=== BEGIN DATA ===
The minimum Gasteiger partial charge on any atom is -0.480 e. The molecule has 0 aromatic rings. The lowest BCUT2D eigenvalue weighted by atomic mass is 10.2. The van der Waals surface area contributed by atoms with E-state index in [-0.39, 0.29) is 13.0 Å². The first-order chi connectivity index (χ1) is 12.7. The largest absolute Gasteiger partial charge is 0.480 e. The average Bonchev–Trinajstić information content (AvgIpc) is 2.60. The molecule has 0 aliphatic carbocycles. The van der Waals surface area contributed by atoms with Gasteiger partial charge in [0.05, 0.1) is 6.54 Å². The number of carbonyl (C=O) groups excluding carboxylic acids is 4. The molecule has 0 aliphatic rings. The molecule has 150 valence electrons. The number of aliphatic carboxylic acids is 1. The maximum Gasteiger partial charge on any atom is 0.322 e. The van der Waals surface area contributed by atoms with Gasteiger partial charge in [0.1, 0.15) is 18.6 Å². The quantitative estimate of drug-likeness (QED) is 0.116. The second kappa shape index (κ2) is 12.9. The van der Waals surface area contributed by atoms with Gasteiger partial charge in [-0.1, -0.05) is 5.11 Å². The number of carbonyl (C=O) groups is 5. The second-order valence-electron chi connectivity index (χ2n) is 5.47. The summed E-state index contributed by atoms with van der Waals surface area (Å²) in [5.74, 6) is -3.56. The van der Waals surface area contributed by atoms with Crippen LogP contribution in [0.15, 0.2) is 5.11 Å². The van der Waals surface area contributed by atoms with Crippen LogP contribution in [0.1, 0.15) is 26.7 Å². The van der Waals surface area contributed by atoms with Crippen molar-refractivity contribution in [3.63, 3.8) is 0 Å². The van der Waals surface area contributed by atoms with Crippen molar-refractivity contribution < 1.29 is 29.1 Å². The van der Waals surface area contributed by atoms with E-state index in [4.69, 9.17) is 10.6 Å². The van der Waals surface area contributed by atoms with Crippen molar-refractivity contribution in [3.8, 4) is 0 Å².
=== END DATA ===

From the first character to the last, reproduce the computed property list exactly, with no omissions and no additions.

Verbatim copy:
The minimum Gasteiger partial charge on any atom is -0.480 e. The molecule has 0 aromatic rings. The lowest BCUT2D eigenvalue weighted by atomic mass is 10.2. The van der Waals surface area contributed by atoms with E-state index in [-0.39, 0.29) is 13.0 Å². The first-order chi connectivity index (χ1) is 12.7. The largest absolute Gasteiger partial charge is 0.480 e. The average Bonchev–Trinajstić information content (AvgIpc) is 2.60. The molecule has 0 aliphatic carbocycles. The van der Waals surface area contributed by atoms with Gasteiger partial charge in [0.05, 0.1) is 6.54 Å². The number of carbonyl (C=O) groups excluding carboxylic acids is 4. The molecule has 0 aliphatic rings. The molecule has 150 valence electrons. The number of aliphatic carboxylic acids is 1. The maximum Gasteiger partial charge on any atom is 0.322 e. The van der Waals surface area contributed by atoms with Gasteiger partial charge in [0.1, 0.15) is 18.6 Å². The quantitative estimate of drug-likeness (QED) is 0.116. The second kappa shape index (κ2) is 12.9. The van der Waals surface area contributed by atoms with Gasteiger partial charge in [-0.1, -0.05) is 5.11 Å². The number of carbonyl (C=O) groups is 5. The second-order valence-electron chi connectivity index (χ2n) is 5.47. The summed E-state index contributed by atoms with van der Waals surface area (Å²) in [5.74, 6) is -3.56. The van der Waals surface area contributed by atoms with Crippen LogP contribution in [0.15, 0.2) is 5.11 Å². The van der Waals surface area contributed by atoms with Crippen LogP contribution in [0.1, 0.15) is 26.7 Å². The van der Waals surface area contributed by atoms with Crippen molar-refractivity contribution in [3.63, 3.8) is 0 Å². The van der Waals surface area contributed by atoms with Crippen molar-refractivity contribution < 1.29 is 29.1 Å². The van der Waals surface area contributed by atoms with E-state index in [4.69, 9.17) is 10.6 Å². The van der Waals surface area contributed by atoms with Crippen molar-refractivity contribution in [3.8, 4) is 0 Å².